Missing pit bull returns home to O.C. from Florida after 3 years

Dog owner Eric Hough, left, reunites with his dog, Smoke, at his Huntington Beach home. "I'm stoked that I'll be able to have him now in my life everyday," Hough says. Hough plans to take him on daily walks at the beach, he adds.
Dog owner Eric Hough, left, reunites with his dog, Smoke, at his Huntington Beach home. “I’m stoked that I’ll be able to have him now in my life everyday,” Hough says. Hough plans to take him on daily walks at the beach, he adds.
(Cheryl A. Guerrero / Los Angeles Times)

As a white car pulled to a stop in the middle of a Huntington Beach street, Eric Hough said to no one in particular: “He’s here. He’s really here.”

After a three-year wait, Hough’s pit bull was finally arriving home -- all the way from Florida.

Twenty-one individuals and pairs volunteered to drive the dog from a shelter in Titusville, Fla., where he was brought by local police officers a month ago, to his owner’s home in Huntington Beach.

Missing pit bull: A story in the July 9 LATExtra section about a pit bull found in Florida and returned to California said the dog was photographed crossing the border from Florida into Mississippi. The two states do not touch. The dog was photographed as it was being driven on one leg of its journey from Florida to Mississippi.

The Sunday evening reunion unfolded quickly. Hough immediately knelt in the middle of the street as the 65-pound, grey-blue pit bull ambled from the car.


“Yeah, you remember, don’t you?” he said to his pet, stroking him and speaking to him in low tones.

One of the dog’s three drivers passed Hough his leashes, and Hough led him through the white picket fence into his new front yard.

The dog, originally known as Smoke, smelled the mailbox, left his mark on it and reacquainted himself with Hough’s other dog -- and his old friend -- a Chihuahua named Molly.

“Are you happy to be home, buddy?” Hough asked his pet.


Smoke had disappeared three years before from Hough’s previous home in Echo Park. He went missing the same time a roommate was asked to leave, Hough said.

Hough said he filed a police report and attempted to confront the former roommate about allegedly stealing his dog but had not seen Smoke since.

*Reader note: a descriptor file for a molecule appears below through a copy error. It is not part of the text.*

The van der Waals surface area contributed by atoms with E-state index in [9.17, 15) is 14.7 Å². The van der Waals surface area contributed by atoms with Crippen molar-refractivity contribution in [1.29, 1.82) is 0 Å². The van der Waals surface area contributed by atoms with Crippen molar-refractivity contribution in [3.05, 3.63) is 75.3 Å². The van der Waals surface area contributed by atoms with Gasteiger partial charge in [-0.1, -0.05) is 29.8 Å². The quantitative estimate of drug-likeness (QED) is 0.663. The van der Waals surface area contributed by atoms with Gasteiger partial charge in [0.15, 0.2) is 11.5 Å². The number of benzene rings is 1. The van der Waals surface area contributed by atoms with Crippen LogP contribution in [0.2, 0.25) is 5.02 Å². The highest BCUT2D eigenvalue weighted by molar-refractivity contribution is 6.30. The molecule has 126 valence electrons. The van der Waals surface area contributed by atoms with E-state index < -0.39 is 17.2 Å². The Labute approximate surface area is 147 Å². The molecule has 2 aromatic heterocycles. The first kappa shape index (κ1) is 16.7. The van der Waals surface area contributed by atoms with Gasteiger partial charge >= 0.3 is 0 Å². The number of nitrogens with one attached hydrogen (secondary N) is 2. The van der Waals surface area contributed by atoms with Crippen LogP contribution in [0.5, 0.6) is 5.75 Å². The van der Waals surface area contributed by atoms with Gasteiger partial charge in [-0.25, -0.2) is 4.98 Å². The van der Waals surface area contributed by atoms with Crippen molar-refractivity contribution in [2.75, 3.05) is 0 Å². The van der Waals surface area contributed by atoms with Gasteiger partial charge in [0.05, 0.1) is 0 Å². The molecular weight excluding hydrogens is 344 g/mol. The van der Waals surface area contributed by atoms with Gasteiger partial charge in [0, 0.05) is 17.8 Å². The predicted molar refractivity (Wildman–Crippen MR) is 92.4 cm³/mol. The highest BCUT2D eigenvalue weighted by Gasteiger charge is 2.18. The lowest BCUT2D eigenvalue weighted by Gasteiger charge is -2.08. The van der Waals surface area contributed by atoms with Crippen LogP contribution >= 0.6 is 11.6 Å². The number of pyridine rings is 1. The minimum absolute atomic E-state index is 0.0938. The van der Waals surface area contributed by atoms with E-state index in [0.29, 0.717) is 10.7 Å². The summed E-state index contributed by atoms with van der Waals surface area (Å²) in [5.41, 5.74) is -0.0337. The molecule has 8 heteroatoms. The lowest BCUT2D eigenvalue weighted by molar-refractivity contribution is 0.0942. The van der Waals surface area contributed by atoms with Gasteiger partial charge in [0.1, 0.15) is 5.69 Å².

Everything changed several weeks ago, when Ryan Gamache, who volunteers with Missing Pet Partnership, began trying to link the dog in the Florida shelter to his California owner.

An implanted microchip listed him as belonging to an “Eric Hough,” but the contact information for Hough was outdated, Gamache said.


Gamache ultimately reached the correct Hough, a 30-year-old professional BMX rider, through Facebook.

Then a question arose: How would Smoke get home?

Heather McNally, a transport coordinator for a nonprofit called Kindred Hearts, has been the mastermind behind Smoke’s trip. She began working with the organization, planning similar trips, in April.

When McNally read on Facebook last week that Smoke’s owner had been discovered in California, she offered to help Smoke get home free of charge.


McNally divided the drive into 30 shifts and solicited drivers for each.

Smoke’s 2,784 mile journey began Thursday at 7 a.m., when Florida shelter staff were just arriving to work.

“He loaded up into the first vehicle, no problem,” said Tracey Breen, rescue coordinator for Brevard Animal Services.

Described as calm and gentle, Smoke settled into the back seat of the first car with his head in the lap of a passenger riding along, Breen said.


“I think pretty much everybody has fallen in love with him,” Breen said. “It’s impossible not to.”

Volunteers shared photos and videos of the pit bull’s journey online.

On the first day of travel, the dog’s drivers snapped pictures of Smoke with three new rope toys as he approached DeFuniak Springs, Fla.; of him wearing a blue bandana as he crossed the border from Florida to Mississippi; and of him sleeping soundly in Baton Rouge, La.

Smoke stuck his tongue out near Oklahoma City and stared out the window near Shamrock, Texas.


“Go Smoke Go!!” commented one Facebook follower.

“Woot Woot!!!” wrote another.

Peri Bennett, who has volunteered with Kindred Hearts since February, drove Smoke from Vicksburg, Miss., to Oklahoma City on Friday.

She called Smoke “a perfect passenger.”


He rarely made a sound, except when he snored, Bennett said. Throughout most of the trip, he slept on a blanket in the backseat of her car or sat on the floor behind her seat, putting his head on the center console for her to pet him.

“Nothing seemed to faze him too much,” she said. “He was a sweet, sweet dog, he really was.”

By the time Smoke arrived in California, he had acquired a pile of gifts from his drivers. Among his new belongings were several bones, a peanut butter biscuit and a stuffed crocodile and dog and bird toys.

Hough had prepared a sleeping space for him in one corner of his living room. He had painted over old marker scribbles with two pink splotches of paint. Over one pink area, he wrote in white chalk: “BRING SMOK3 HOM3”


Sunday night, Hough lay on the blue-and-white-checkered blankets he had placed on the floor in the corner. He beckoned his “big boy” into his arms, and began to rub his belly.

His drivers noted that Sunday night was the first time they’d seen Smoke’s tail wag.


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